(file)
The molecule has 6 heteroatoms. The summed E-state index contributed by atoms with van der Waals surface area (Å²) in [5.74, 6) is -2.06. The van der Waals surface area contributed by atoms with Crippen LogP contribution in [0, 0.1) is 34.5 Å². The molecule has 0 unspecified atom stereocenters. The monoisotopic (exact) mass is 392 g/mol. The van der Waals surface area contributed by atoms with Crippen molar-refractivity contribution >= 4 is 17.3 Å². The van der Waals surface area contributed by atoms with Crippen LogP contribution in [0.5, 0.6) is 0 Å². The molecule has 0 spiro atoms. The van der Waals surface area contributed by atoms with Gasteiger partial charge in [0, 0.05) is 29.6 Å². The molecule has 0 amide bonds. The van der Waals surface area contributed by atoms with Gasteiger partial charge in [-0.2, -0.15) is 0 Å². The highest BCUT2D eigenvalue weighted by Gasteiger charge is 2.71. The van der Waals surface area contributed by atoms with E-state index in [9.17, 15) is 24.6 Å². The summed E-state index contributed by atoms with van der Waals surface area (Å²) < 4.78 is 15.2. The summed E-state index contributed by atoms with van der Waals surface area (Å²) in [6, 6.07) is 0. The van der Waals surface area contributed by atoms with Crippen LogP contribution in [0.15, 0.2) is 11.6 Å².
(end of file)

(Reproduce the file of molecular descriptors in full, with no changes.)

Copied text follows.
The molecule has 6 heteroatoms. The summed E-state index contributed by atoms with van der Waals surface area (Å²) in [5.74, 6) is -2.06. The van der Waals surface area contributed by atoms with Crippen LogP contribution in [0, 0.1) is 34.5 Å². The molecule has 0 unspecified atom stereocenters. The monoisotopic (exact) mass is 392 g/mol. The van der Waals surface area contributed by atoms with Crippen molar-refractivity contribution >= 4 is 17.3 Å². The van der Waals surface area contributed by atoms with Crippen LogP contribution in [0.5, 0.6) is 0 Å². The molecule has 0 spiro atoms. The van der Waals surface area contributed by atoms with Gasteiger partial charge in [0, 0.05) is 29.6 Å². The molecule has 0 amide bonds. The van der Waals surface area contributed by atoms with Gasteiger partial charge in [-0.2, -0.15) is 0 Å². The highest BCUT2D eigenvalue weighted by Gasteiger charge is 2.71. The van der Waals surface area contributed by atoms with E-state index in [9.17, 15) is 24.6 Å². The summed E-state index contributed by atoms with van der Waals surface area (Å²) < 4.78 is 15.2. The summed E-state index contributed by atoms with van der Waals surface area (Å²) in [6, 6.07) is 0. The van der Waals surface area contributed by atoms with Crippen LogP contribution in [0.15, 0.2) is 11.6 Å².